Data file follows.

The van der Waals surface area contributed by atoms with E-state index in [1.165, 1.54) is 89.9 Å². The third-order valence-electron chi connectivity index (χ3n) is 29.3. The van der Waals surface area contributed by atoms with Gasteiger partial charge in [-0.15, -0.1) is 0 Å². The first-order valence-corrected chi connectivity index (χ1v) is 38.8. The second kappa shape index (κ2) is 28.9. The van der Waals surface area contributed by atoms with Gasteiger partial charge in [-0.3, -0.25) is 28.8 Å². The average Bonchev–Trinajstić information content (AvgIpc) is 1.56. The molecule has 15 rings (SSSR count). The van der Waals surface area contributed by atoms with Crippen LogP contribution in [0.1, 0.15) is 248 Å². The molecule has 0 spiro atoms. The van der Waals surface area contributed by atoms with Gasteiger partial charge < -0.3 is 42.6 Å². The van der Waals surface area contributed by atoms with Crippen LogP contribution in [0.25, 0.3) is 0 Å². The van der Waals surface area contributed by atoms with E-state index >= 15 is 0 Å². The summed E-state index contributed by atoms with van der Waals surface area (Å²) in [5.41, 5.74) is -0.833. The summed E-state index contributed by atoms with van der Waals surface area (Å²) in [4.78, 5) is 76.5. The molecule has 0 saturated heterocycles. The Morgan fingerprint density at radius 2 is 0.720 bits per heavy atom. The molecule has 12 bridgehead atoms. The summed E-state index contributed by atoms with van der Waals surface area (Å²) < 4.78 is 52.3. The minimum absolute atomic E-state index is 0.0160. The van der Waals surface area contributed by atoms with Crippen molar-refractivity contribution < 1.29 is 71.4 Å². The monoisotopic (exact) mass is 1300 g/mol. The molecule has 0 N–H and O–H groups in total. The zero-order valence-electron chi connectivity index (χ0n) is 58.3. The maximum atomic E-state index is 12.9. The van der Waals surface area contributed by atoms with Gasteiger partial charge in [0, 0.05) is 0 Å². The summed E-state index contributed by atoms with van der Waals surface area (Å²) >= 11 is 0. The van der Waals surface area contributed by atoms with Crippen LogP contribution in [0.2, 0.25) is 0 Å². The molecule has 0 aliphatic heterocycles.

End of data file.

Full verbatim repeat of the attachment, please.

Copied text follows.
The van der Waals surface area contributed by atoms with E-state index in [1.165, 1.54) is 89.9 Å². The third-order valence-electron chi connectivity index (χ3n) is 29.3. The van der Waals surface area contributed by atoms with Gasteiger partial charge in [-0.15, -0.1) is 0 Å². The first-order valence-corrected chi connectivity index (χ1v) is 38.8. The second kappa shape index (κ2) is 28.9. The van der Waals surface area contributed by atoms with Gasteiger partial charge in [-0.3, -0.25) is 28.8 Å². The average Bonchev–Trinajstić information content (AvgIpc) is 1.56. The molecule has 15 rings (SSSR count). The van der Waals surface area contributed by atoms with Crippen LogP contribution in [0.1, 0.15) is 248 Å². The molecule has 0 spiro atoms. The van der Waals surface area contributed by atoms with Gasteiger partial charge < -0.3 is 42.6 Å². The van der Waals surface area contributed by atoms with Crippen LogP contribution in [0.25, 0.3) is 0 Å². The van der Waals surface area contributed by atoms with E-state index >= 15 is 0 Å². The summed E-state index contributed by atoms with van der Waals surface area (Å²) in [5.41, 5.74) is -0.833. The summed E-state index contributed by atoms with van der Waals surface area (Å²) in [4.78, 5) is 76.5. The molecule has 0 saturated heterocycles. The Morgan fingerprint density at radius 2 is 0.720 bits per heavy atom. The molecule has 12 bridgehead atoms. The summed E-state index contributed by atoms with van der Waals surface area (Å²) < 4.78 is 52.3. The minimum absolute atomic E-state index is 0.0160. The van der Waals surface area contributed by atoms with Crippen molar-refractivity contribution < 1.29 is 71.4 Å². The monoisotopic (exact) mass is 1300 g/mol. The molecule has 0 N–H and O–H groups in total. The zero-order valence-electron chi connectivity index (χ0n) is 58.3. The maximum atomic E-state index is 12.9. The van der Waals surface area contributed by atoms with Gasteiger partial charge in [0, 0.05) is 0 Å². The summed E-state index contributed by atoms with van der Waals surface area (Å²) >= 11 is 0. The van der Waals surface area contributed by atoms with Crippen LogP contribution in [0.2, 0.25) is 0 Å². The molecule has 0 aliphatic heterocycles.